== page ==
“There’s no comparison to what we did last year,” said Cummings. “I didn’t think going into the Kentucky Derby that we’d sell a hundred shirts, and didn’t even know what to expect. We had to come up with a new design after he won the Triple Crown, but we’re at about 600 for him and still going. Not only that, we are selling other shirt designs and hats, like Texas Red.”
The sales are all derived online at AscotCreative.com, through promotions on Facebook and Twitter. “It’s really amazing,” Cummings said. “We’ve even gotten orders from Australia, Japan and England.”
Both men feel good about the future of their design business. “This year we’ve established a relationship with some big-time owners,” said Miakisz, “which gives us some credibility with other owners, something we didn’t have before. And [American Pharoah’s] win has gotten our name out there to horseracing fans. We’ve had a great response.”
By Brendan O’Meara
For Saratoga TODAY
What this past weekend showed, if nothing else, was a shape of things to come for the $1.6 million Travers Stakes.
Could the Travers be a one-horse walkover starring American Pharoah? It may as well be because that’s what we saw by his visually impressive and comedic performance in the $1.75 million Haskell Invitational this past Sunday.
Comedic in that it was a complete joke; he made a mockery of a field of decent 3-year-olds and he did it in third gear with the brake lights glowing scarlet. His final time of 1:47.80 was made all the more impressive due to the lack of urging. If he wanted to—and that’s the thing with American Pharoah—he could have run this race in well under 1:47.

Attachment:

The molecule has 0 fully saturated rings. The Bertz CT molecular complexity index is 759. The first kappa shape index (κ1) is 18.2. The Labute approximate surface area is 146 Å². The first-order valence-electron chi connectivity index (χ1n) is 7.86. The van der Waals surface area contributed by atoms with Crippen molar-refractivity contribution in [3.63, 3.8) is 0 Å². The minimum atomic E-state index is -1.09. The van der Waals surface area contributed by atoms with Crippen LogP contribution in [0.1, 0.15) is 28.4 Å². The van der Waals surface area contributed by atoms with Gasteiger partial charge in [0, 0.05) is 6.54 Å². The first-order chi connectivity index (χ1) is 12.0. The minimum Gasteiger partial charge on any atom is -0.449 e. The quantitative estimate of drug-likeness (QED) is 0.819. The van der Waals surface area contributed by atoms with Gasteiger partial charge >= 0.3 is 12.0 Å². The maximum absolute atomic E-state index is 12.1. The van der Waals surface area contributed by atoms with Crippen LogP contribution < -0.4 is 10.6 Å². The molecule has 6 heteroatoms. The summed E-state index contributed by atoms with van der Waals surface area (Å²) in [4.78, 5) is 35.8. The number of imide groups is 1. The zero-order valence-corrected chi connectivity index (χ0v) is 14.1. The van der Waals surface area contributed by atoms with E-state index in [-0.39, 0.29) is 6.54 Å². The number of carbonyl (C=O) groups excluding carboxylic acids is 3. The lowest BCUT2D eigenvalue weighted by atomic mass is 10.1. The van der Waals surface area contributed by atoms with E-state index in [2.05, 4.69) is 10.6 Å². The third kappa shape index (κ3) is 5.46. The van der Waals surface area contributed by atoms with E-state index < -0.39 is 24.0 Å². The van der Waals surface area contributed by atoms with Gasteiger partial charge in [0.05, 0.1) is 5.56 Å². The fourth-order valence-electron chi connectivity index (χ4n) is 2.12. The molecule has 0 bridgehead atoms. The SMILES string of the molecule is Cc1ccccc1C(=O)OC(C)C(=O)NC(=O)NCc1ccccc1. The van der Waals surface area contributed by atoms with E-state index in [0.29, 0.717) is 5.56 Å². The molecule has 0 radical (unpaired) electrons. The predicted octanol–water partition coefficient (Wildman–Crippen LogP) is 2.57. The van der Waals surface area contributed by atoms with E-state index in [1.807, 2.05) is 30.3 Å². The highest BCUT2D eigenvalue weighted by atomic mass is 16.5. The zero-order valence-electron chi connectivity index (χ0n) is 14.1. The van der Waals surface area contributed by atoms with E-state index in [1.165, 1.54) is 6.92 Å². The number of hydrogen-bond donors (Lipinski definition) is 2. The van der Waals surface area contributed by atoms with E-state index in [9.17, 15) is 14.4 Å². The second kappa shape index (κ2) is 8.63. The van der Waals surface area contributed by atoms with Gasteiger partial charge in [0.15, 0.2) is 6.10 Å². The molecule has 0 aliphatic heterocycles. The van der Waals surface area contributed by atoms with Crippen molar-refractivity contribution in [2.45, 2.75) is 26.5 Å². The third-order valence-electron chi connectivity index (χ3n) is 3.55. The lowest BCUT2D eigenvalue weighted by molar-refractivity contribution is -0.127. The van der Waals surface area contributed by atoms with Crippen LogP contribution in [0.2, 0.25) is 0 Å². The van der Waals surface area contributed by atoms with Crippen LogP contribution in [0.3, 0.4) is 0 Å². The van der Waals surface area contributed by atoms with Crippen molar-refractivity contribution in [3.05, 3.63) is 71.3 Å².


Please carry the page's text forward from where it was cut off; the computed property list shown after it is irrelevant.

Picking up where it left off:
Mr. Jordan, a horse who won the Pegasus Stakes at Monmouth, was a pace threat in the Haskell and hung on for about 46 seconds before he was, by all accounts, eased to a canter. What he experienced on the front end was that American Pharoah breathes different air. Not every Jedi can be Yoda.
So Victor Espinoza, aboard American Pharoah, didn’t so much say, “Go” with a quarter-mile to go as “This bores me” and let the reins out a few transcendent inches. Keen Ice gave a spirited chase before Lucy pulled the football out from his outstretched foot.
In that final eighth of a mile, you could hear the gears turning: What race will American Pharoah target next? (NBC’s Kenny Rice pressed and pressed and pressed, but all he got was that ‘Would-You-Let-Me-Enjoy-This?’ look from owner Ahmed Zayat and trainer Bob Baffert).
Saratoga-philes will cry Travers, as they are prone to do. A Mid-Summer Derby with the Kentucky Derby winner jacks up the ‘derbyness’ of the entire day. It feels more authentic and the New York Racing Association brass will, no doubt, see two cherries verging on three on the slot machine should Zayat point his van up the Northway.
Given 48 hours to think, Zayat made his motives clear: He wants Saratoga and he wants it bad.
"I have made it very clear that I want to go to the Travers," Zayat said in Ron Mitchell’s BloodHorse.com article. "We are motivated by what defines his legacy. If it were up to me, it would be the Travers. I have made my desires known to my trainer. He knows what I want."
There’s no subtext here for Baffert to read into. A trainer’s No. 1 job isn’t to train horses, it’s to placate owners, but Zayat may want to hear Baffert out if he does, in fact, want to ship somewhere south and west of Saratoga Springs.
American Pharoah has toyed with restricted company since March, so staying in his own class is like Nationals pitcher Max Scherzer facing high schoolers. Just three weeks away sits the Grade 1 Pacific Classic at Del Mar against older horses and this could be the chance to release a monster on the older division.